Cricket / The current team is the most inexperienced in dusty Indian conditions

When England arrived a few hours before sunrise on Monday to mark the 14th official Lions tour of India Alastair Cook’s team had a count of 17 players including Kevin Pietersen and 15 experts to deal with the team’s skills, fitness, nutrition and security related parts of the tour. Even the spacious Patiala players’ dressing room at the Brabourne Stadium may be a trifle small to accommodate such a large group when Cook’s team locks horn with India `A’ in a three-day opening tour match from Tuesday.

The size of the present squad is indeed a far cry from the Lions first tour of India in 1933 when Douglas Jardine managed the three-Test series against Col. C. Nayudu’s team with 13 players.

Their skills and knowledge were good enough for England to score an emphatic 2-0 win against India.

Established opener

On the other hand Cook has just taken over the leadership following the retirement of Andrew Strauss with whom he formed England’s all-time best opening partnership delivering 4711 runs in the last six and a half years. Strauss’s absence is a big hole to fill in and Cook will have to contemplate over the next three weeks on his likely replacement leading to the first Test in Ahmedabad.

On a personal note Cook made a fine impression on his Test debut in India scoring 60 and 104 at Nagpur. He has also established himself as a solid opening batsman who has accumulated 6555 runs with 20 centuries that makes him a daunting opponent to deal with at the top of the order.

As of now it appears Cook and the England team management seem to have coped with the acerbic issues related to Pietersen.

Reports suggest that the England has been told to treat the series against India as it would do to Australia in an Ashes. What has surprised the discerning though is England’s option to practice for two days in Dubai than at the venue of the first tour match. According to sources England imported SG Test balls a year ago and simulated spin-friendly pitches in at Dubai.

Clearly the current England team is the most inexperienced in dusty Indian conditions with Pietersen and Ian Bell having played five Tests each and Cook four, among the batsmen and Monty Panesar having played five and James Anderson, three, among the bowlers.

Cook would clearly bank upon Flower and batting coach Graham Gooch to offer their expertise on playing spin; Flower has scored 1138 runs at 94.83 against India (820 runs in five Test matches in India with an unbeaten 232 as his highest) and Gooch has a record of 1725 runs in 19 Tests against India (591 at 42.21 in India).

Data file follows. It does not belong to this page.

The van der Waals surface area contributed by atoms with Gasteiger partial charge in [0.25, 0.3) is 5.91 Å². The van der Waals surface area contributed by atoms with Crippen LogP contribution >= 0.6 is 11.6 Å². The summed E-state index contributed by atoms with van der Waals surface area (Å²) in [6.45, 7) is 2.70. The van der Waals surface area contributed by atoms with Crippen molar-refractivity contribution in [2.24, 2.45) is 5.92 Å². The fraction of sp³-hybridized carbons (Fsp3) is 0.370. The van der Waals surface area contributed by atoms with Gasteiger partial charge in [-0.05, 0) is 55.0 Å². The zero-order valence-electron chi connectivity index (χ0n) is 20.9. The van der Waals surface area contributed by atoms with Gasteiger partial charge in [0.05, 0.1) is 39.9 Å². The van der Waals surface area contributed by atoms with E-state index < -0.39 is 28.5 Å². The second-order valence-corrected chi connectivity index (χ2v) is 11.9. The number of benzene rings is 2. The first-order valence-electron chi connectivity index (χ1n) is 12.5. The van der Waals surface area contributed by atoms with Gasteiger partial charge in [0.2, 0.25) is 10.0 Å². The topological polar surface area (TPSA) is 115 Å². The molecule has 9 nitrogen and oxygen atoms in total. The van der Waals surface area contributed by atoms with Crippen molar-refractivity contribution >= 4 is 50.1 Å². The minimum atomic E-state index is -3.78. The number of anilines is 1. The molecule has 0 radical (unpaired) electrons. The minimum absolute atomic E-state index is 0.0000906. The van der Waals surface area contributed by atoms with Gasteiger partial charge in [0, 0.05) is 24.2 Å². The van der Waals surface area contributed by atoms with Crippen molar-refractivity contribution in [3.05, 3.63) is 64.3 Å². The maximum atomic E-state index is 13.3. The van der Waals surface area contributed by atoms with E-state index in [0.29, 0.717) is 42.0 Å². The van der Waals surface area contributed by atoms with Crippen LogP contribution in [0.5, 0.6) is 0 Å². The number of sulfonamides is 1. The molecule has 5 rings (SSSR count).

There have been reports — quite shrill at that — around the personnel picked in the India ‘A’ team. Michael Vaughan and David Lloyd have scoffed at India’s decision to pick an all-seam attack for the first three-day warm up game.

Vaughan has said the Indian selectors’ tactic is not in the spirit of the game. Cook on his part has said his team has the wherewithal to tackle spin — which they will face aplenty.

So the stage is set for England to embark on another serious engagement in India at a venue where some 40 years ago, Farokh Engineer and Gundappa scored fine centuries, Salim Durani clouted sixes on demand, skipper Tony Lewis was out first ball, Tony Greig and Keith Fletcher scored centuries and when England played three spinners in Derek Underwoord, Pat Pocock and Jack Birkenshaw.

The teams (from):

India ‘A’: Suresh Raina (Capt.), M.Vijay, A. Mukund, A. Rahane, M. Tiwary, Yuvraj Singh, W. Saha, A. Menaria, R. Vinay Kumar, Irfan Pathan, Ashok Dinda, P. Awana, R. Bist and A. Rayudu

England: Alastair Cook (Capt.), James Anderson, Ian Bell, Jonathan Trott, Jonny Bairstow, Stuart Broad, Tim Bresnan, Nick Compton, Steven Finn, Graham Onions, Monty Panesar, Samit Patel, Kevin Pietersen, Matt Prior, Joe Root, Graeme Swann and Eoin Morgan.

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